CNJ staff photo: Kevin Wilson Elizabeth Thomas of the Clovis Evening Lions Club tells Ed Steven of Clovis, with daughter Megan Steven at right, the cost for his family’s entry Monday night at the Curry County Fair. Early attendants received cards for free samples from food vendors.
The county fair is months of planning and work, followed by chaos organizers hope is controlled.
The chaos started anew, for the 91st time, Monday evening, with the Curry County Fairgrounds set for the week-long exhibition of food, games, livestock and local organizations manning booths.
“It’s been a good, hectic day for sure,” said Kevin Jolley, general manager of the Curry County Events Center, which will hold the second night of a ranch rodeo Tuesday, concerts throughout the week and the junior livestock sale 6:30 p.m. Friday.
Plenty of the standards remain, with new touches for 2011. In the Curry County Republican Party booth, Maggie Render was making the last adjustments on a pair of ceramic dolls. She made the dolls, and their detailed clothing, specifically for the fair.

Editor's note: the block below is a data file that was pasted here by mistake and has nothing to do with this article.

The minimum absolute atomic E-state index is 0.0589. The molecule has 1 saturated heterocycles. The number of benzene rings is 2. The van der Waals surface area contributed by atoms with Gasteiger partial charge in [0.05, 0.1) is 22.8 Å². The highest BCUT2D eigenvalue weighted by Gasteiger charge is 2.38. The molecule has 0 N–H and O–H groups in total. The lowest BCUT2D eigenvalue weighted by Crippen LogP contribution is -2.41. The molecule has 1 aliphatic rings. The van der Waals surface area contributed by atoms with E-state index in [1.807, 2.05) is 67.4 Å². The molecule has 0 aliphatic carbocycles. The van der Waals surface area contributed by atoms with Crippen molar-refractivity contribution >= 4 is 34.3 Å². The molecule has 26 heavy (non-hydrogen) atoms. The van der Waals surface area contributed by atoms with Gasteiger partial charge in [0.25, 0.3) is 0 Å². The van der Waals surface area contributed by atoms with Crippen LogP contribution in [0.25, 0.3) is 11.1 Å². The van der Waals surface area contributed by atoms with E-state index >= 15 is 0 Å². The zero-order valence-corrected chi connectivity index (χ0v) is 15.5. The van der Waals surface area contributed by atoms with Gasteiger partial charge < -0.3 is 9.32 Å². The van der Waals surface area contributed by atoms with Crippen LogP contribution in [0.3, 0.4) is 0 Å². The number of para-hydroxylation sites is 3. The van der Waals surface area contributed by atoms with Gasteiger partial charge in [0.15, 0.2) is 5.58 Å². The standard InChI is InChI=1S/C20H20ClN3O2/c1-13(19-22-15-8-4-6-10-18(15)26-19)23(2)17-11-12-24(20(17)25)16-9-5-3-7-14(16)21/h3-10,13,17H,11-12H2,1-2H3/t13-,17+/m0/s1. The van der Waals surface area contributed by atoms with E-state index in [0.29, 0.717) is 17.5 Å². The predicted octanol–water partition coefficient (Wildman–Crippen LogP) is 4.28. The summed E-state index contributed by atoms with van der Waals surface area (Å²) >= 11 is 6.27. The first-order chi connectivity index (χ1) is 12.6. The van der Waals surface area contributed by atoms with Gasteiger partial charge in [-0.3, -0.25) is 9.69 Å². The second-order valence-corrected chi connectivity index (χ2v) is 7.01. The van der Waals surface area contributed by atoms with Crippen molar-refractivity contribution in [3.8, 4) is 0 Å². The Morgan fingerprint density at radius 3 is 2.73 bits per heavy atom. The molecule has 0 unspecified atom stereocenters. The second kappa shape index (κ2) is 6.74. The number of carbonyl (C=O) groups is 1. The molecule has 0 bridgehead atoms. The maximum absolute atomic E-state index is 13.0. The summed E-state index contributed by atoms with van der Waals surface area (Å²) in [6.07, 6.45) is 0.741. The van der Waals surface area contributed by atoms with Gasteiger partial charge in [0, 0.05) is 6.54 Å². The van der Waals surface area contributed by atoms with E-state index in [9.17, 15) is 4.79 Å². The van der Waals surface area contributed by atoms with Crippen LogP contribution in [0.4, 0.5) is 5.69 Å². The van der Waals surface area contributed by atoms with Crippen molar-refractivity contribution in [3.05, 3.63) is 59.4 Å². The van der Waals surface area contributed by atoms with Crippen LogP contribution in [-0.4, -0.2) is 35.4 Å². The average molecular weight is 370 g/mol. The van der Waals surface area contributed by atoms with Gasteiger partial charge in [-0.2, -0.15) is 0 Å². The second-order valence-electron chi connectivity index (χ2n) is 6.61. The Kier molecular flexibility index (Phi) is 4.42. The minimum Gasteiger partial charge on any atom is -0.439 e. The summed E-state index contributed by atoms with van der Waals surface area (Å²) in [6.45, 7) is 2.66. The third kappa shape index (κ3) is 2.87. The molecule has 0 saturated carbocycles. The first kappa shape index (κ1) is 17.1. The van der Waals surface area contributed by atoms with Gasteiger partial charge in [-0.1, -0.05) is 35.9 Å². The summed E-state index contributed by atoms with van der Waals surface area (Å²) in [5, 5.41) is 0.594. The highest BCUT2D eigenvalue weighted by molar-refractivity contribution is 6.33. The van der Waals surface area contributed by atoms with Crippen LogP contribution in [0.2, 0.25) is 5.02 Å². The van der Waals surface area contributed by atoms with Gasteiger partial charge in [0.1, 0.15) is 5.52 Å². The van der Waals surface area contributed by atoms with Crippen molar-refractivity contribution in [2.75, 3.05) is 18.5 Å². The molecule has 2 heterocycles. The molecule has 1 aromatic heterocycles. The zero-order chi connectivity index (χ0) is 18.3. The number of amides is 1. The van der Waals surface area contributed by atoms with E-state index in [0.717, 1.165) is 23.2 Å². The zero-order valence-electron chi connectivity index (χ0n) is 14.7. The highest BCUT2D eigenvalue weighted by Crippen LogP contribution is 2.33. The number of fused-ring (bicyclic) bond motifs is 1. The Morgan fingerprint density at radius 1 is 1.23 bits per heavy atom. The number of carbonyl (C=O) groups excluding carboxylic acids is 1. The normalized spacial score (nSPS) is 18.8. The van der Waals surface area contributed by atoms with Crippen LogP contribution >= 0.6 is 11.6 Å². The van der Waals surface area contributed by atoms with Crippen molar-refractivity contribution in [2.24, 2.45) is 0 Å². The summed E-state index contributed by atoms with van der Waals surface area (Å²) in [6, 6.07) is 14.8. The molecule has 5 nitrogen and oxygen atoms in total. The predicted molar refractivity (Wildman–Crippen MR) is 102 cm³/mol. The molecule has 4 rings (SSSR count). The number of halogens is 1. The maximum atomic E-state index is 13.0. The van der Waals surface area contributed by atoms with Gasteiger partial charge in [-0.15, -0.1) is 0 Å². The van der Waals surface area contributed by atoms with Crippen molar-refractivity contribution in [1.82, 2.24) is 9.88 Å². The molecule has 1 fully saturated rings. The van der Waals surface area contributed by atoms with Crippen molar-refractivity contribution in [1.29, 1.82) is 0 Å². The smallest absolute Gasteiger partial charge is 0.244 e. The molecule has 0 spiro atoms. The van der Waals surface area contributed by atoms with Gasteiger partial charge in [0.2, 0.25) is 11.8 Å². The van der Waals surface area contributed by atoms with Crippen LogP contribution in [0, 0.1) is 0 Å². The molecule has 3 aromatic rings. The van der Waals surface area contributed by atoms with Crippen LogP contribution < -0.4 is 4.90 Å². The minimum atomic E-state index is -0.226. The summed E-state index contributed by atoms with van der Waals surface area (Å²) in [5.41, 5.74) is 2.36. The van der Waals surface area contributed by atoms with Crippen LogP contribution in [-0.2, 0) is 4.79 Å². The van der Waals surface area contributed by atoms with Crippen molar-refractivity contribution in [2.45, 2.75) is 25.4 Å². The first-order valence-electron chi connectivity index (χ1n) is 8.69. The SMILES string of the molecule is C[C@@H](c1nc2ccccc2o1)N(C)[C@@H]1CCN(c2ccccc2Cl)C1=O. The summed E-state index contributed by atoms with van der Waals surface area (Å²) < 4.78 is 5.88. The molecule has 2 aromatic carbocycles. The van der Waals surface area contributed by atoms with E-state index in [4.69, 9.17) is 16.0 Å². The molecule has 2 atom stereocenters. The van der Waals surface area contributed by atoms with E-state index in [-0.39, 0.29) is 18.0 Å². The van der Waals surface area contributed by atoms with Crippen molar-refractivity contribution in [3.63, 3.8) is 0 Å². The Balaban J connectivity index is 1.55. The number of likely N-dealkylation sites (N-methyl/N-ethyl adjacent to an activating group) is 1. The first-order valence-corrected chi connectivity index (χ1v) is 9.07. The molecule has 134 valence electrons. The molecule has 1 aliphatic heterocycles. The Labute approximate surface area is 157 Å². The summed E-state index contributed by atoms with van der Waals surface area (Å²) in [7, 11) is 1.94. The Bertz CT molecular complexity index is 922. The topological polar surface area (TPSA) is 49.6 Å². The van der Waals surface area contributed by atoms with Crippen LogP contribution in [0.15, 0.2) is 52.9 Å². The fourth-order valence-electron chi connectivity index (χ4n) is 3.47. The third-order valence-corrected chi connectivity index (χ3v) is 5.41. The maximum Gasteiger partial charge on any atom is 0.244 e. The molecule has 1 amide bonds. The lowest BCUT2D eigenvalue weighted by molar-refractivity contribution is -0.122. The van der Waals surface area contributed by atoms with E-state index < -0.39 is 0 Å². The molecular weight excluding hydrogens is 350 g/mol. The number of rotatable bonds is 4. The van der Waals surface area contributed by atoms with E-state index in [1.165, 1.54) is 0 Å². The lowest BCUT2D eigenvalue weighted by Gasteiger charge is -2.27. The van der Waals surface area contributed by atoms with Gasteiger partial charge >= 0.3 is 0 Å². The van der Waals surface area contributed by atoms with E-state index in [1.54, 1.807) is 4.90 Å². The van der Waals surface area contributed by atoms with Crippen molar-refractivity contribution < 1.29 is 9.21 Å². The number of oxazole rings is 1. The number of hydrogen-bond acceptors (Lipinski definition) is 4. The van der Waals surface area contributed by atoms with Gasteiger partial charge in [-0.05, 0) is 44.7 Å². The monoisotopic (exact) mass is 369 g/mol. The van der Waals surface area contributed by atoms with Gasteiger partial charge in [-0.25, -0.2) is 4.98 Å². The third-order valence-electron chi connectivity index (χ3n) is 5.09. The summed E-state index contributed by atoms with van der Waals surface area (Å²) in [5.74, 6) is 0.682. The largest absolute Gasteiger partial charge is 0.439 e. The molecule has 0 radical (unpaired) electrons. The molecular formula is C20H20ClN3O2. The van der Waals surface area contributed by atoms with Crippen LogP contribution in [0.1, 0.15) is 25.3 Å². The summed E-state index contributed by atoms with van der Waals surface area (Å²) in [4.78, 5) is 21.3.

Render, who has been part of the booth with her husband Richard “Rube” Render for the last nine years, said if you have a talent, the fair’s a perfect time to show it, even if the goal isn’t a best of show ribbon.
“I think the people of Clovis should support the fair,” Maggie Render said. “It’s for the county, I know, but I think the city (residents) should support it.”
Aside from the dolls and the candidate jar poll — a series of Mason jars, labeled with announced and potential 2012 GOP presidential candidates — the booth is much the same as in previous years, with the familiar place 20 feet away from the Curry County Democratic Party booth.
There are other cosmetic changes, as well, thanks to nine high school students. Over the summer, a $22,000 New Mexico Youth Conservation Corps grant was administered to hire area students. From the applicants, nine were selected — eight from Texico, one from Melrose — to build a series of pens.
Texico High shop teacher Terry Whitener, who was asked to supervise the summer program, said four 8-by-20 pens were built, with each pen containing 10 units.
“They’re made for the pigs and swine,” Whitener said, “and they’ll be used at the junior livestock sale on Friday night.”
Jolley was happy with the pens, especially since it means he won’t have to rent similar equipment from Roswell for the livestock sale. Whitener said there’s a chance up to three students will have animals displayed in the pens they helped build.
A small addition for Monday fairgoers, Jolley said, was a card that allowed everybody to get a free sample from each of the food vendors.
Also featured are Kicker Arena Cross on Friday and Saturday and a 3-on-3 basketball tournament Saturday morning.
“We take what the people in the area like,” Jolley said, “and try to add some of those things.”